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April 28, 2023



Jalmari Helander - 2022

If a Western from Italy is called a "Spaghetti Western", would a Western from Finland be a "Reindeer Western"? Not thatSisu is a Western, but that it plays like one. If the non-verbal lead character is not enough of an indication, there is the Ennio Morricone inspired soundtrack. The title refers to a Finnish word that has no English language equivalent, but essentially means having the spirit to never give up, no matter how desperate the situation.

Off screen narration provides a bit of historical context to the film although some viewers may want to dig a little deeper into Finland's controversial history during World War II. The bulk of the story takes place in Lapland, 1944. Former soldier Aatami Korpi has withdrawn from society to live in a remote area. Nazi soldiers have been ordered to leave Finland but are following a scorched earth policy, burning towns and killing civilians. Aatami has discovered gold on his land and after gathering enough nuggets to carry, tries to travel by horseback to Helsinki. After Nazi platoon leader discovers that Aatami is carrying gold, he goes on an obsessive pursuit, ignoring both the orders that his platoon is to retreat, and that Aatami is a more than capable one-man army noted for killing 300 Russian soldiers.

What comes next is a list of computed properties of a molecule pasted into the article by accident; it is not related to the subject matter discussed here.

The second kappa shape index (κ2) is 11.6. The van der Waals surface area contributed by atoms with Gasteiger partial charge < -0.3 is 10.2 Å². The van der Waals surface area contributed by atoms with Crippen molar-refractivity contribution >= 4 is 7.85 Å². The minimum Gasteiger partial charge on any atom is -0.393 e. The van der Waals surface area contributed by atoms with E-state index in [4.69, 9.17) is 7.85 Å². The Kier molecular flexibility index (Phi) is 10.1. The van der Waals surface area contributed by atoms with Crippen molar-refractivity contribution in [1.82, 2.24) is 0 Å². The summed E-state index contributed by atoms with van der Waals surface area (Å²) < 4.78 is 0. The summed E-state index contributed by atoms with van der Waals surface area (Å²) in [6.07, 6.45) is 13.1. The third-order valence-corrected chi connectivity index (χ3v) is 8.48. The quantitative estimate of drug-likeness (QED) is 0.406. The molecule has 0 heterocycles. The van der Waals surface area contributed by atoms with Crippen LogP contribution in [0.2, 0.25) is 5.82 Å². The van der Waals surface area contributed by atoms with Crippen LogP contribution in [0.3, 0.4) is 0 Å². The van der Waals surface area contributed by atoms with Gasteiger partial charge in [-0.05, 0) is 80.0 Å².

Those who remember one of the popular bits on SCTV will find that Sisu was made to be reviewed by John Candy and Joe Flaherty in their Farm Film Report. Most viewers are going to show up to see see things "blowed up real good". By things, I mostly mean Nazi soldiers, tanks, and an airplane. There is also stabbings, punch outs, shootings and assorted mayhem. Also self-surgery with improvised needles and thread, as well as cauterization. How much is too much when it comes to slit throats and flying body parts? I guess the adjective overkill may be too obvious even if it is appropriate. The last twenty minutes or so take the film from simply being extreme to the ridiculous, although there is what appears to me a humorous nod to Dr. Strangelove.